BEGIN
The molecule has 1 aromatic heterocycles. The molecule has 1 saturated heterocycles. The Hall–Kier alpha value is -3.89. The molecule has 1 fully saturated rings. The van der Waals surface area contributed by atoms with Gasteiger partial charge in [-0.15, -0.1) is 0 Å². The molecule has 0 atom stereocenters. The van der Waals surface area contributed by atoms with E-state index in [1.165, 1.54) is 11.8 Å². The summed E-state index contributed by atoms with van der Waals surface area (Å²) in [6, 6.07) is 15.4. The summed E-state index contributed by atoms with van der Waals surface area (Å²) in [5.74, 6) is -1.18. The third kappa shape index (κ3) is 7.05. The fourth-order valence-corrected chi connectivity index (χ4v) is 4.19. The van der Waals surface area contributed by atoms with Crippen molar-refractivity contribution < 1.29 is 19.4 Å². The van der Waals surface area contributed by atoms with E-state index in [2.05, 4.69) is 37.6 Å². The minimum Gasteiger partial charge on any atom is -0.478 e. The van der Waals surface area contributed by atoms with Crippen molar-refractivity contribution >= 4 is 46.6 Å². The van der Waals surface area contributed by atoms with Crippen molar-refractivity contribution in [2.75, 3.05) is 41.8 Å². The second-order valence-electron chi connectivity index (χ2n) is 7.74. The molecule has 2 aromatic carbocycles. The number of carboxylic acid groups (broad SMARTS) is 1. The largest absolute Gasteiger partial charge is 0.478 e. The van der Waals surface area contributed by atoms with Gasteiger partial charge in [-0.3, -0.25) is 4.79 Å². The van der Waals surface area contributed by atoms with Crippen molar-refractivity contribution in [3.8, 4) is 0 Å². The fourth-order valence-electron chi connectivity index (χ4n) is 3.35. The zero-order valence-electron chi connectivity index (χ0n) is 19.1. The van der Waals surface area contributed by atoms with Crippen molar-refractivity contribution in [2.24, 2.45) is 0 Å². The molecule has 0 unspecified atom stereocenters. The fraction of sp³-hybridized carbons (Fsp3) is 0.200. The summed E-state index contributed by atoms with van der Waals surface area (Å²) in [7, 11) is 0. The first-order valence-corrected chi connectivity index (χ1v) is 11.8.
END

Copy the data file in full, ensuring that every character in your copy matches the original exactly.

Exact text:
The molecule has 1 aromatic heterocycles. The molecule has 1 saturated heterocycles. The Hall–Kier alpha value is -3.89. The molecule has 1 fully saturated rings. The van der Waals surface area contributed by atoms with Gasteiger partial charge in [-0.15, -0.1) is 0 Å². The molecule has 0 atom stereocenters. The van der Waals surface area contributed by atoms with E-state index in [1.165, 1.54) is 11.8 Å². The summed E-state index contributed by atoms with van der Waals surface area (Å²) in [6, 6.07) is 15.4. The summed E-state index contributed by atoms with van der Waals surface area (Å²) in [5.74, 6) is -1.18. The third kappa shape index (κ3) is 7.05. The fourth-order valence-corrected chi connectivity index (χ4v) is 4.19. The van der Waals surface area contributed by atoms with Crippen molar-refractivity contribution < 1.29 is 19.4 Å². The van der Waals surface area contributed by atoms with E-state index in [2.05, 4.69) is 37.6 Å². The minimum Gasteiger partial charge on any atom is -0.478 e. The van der Waals surface area contributed by atoms with Crippen molar-refractivity contribution >= 4 is 46.6 Å². The van der Waals surface area contributed by atoms with Crippen molar-refractivity contribution in [2.75, 3.05) is 41.8 Å². The second-order valence-electron chi connectivity index (χ2n) is 7.74. The molecule has 2 aromatic carbocycles. The number of carboxylic acid groups (broad SMARTS) is 1. The largest absolute Gasteiger partial charge is 0.478 e. The van der Waals surface area contributed by atoms with Gasteiger partial charge in [-0.3, -0.25) is 4.79 Å². The van der Waals surface area contributed by atoms with Crippen molar-refractivity contribution in [3.8, 4) is 0 Å². The fourth-order valence-electron chi connectivity index (χ4n) is 3.35. The zero-order valence-electron chi connectivity index (χ0n) is 19.1. The van der Waals surface area contributed by atoms with Crippen molar-refractivity contribution in [2.24, 2.45) is 0 Å². The molecule has 0 unspecified atom stereocenters. The fraction of sp³-hybridized carbons (Fsp3) is 0.200. The summed E-state index contributed by atoms with van der Waals surface area (Å²) in [7, 11) is 0. The first-order valence-corrected chi connectivity index (χ1v) is 11.8.